Question: How is my child’s adoptive family chosen?
Answer: By you! All adoptive families available through CAN’s Domestic Adoption Program have undergone an extensive screening process, which includes detailed family history interviews and criminal record clearances. You will be able to look through detailed Family Profiles that describe each family’s interests, lifestyles, family relationships, religious preferences, etc. You are even encouraged to interview your top choices of families to ask questions and get a better feel for their personality. You have made the choice to place your child with an adoptive family so that your child will be provided a lifestyle that you envision for your child’s future; so who better to select the family than you!
Question: When do I sign the adoption papers?
Answer: You may sign the paperwork that relinquishes your parental rights 48 hours after the birth of the baby. Typically this step takes place in the hospital, prior to the baby’s dismissal.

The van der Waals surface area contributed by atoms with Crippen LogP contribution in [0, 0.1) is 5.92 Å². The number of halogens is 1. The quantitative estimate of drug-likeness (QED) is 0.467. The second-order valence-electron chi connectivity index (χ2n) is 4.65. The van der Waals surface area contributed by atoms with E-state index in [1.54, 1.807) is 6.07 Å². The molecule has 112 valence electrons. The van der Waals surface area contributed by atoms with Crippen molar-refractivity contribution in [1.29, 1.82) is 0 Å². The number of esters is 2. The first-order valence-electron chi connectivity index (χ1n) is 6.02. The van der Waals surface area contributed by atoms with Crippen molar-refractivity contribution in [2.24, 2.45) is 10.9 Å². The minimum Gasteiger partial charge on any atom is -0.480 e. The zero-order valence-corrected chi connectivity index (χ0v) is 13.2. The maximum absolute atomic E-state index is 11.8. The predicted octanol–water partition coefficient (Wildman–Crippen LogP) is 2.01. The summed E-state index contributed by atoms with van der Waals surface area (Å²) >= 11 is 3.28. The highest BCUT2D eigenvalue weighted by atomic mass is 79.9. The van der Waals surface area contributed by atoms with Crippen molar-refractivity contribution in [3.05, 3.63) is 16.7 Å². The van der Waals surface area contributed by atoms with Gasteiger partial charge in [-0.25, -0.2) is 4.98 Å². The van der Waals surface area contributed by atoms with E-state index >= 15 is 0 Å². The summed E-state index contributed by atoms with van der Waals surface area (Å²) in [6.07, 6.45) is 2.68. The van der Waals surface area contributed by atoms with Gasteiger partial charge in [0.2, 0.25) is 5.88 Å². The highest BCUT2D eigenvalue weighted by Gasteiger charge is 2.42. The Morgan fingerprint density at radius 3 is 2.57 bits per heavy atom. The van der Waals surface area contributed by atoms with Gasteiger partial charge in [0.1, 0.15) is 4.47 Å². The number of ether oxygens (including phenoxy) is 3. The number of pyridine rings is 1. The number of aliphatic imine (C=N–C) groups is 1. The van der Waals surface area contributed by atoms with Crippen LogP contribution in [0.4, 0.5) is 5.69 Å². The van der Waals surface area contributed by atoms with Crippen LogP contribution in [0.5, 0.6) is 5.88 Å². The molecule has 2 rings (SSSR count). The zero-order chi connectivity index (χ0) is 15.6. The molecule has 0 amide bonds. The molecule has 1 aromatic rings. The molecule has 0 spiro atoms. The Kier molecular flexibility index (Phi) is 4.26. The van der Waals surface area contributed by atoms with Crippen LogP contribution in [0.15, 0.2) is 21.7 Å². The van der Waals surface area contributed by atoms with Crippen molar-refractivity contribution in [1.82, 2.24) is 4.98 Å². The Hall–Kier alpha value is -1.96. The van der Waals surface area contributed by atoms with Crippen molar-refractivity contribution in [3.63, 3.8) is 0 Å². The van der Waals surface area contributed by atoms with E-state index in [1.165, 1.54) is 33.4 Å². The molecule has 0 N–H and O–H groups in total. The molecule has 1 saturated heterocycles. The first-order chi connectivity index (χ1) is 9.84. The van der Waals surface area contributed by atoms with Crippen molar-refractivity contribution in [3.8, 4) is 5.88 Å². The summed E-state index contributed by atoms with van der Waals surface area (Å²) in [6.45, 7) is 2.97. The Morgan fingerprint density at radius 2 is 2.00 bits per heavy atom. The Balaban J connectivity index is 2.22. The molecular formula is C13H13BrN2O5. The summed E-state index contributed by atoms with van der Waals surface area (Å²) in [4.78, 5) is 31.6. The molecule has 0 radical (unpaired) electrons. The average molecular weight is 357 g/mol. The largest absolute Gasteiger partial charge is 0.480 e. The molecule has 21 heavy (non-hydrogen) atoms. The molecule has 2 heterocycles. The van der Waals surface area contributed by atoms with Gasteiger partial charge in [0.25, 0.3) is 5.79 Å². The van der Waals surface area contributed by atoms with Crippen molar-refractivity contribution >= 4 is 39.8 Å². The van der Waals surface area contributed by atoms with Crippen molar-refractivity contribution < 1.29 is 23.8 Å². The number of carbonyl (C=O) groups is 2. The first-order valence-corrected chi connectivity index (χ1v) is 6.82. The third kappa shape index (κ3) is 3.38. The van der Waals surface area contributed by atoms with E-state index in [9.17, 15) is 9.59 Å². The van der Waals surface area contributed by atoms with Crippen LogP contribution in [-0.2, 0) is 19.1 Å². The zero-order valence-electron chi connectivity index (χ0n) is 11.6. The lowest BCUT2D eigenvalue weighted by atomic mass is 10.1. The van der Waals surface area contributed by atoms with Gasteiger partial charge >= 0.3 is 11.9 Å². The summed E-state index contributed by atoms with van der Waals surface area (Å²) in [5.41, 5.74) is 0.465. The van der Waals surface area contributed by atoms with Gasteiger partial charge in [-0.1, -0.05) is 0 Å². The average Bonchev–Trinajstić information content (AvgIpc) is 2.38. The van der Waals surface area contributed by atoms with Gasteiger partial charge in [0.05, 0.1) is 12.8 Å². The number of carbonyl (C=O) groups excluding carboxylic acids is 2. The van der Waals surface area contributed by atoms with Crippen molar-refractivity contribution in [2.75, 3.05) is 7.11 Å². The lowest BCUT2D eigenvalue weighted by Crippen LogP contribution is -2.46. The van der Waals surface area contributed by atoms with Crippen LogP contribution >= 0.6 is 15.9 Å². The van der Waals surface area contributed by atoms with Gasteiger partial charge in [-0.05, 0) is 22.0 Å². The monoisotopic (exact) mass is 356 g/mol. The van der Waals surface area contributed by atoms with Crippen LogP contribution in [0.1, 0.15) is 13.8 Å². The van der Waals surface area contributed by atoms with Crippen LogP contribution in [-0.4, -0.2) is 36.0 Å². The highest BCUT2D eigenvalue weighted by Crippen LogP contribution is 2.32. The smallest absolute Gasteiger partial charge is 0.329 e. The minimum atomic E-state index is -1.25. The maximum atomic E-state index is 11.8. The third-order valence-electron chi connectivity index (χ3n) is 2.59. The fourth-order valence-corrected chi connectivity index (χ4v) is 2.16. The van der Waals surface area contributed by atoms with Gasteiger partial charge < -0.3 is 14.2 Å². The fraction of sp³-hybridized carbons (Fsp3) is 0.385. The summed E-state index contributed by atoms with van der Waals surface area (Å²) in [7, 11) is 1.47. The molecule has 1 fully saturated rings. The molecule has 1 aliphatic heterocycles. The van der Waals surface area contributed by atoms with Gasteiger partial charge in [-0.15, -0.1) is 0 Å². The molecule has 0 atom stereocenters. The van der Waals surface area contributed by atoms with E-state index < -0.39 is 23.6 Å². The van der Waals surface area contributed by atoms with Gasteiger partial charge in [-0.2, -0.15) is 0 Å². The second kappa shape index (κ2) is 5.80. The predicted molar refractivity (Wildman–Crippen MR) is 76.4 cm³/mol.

Question: May I change my mind after I sign the adoption paperwork?
Answer: No. Once you sign the relinquishment paperwork, your decision is final and you may not change your mind. During the course of your relationship with CAN’s Domestic Adoption program, you will receive plenty of information and counseling about the decision you are facing, and therefore, should be signing the relinquishment with confidence in that decision. This doesn’t mean that it will be easy, but you should be well-prepared.
Question: Will I be able to have contact with my baby after the adoption?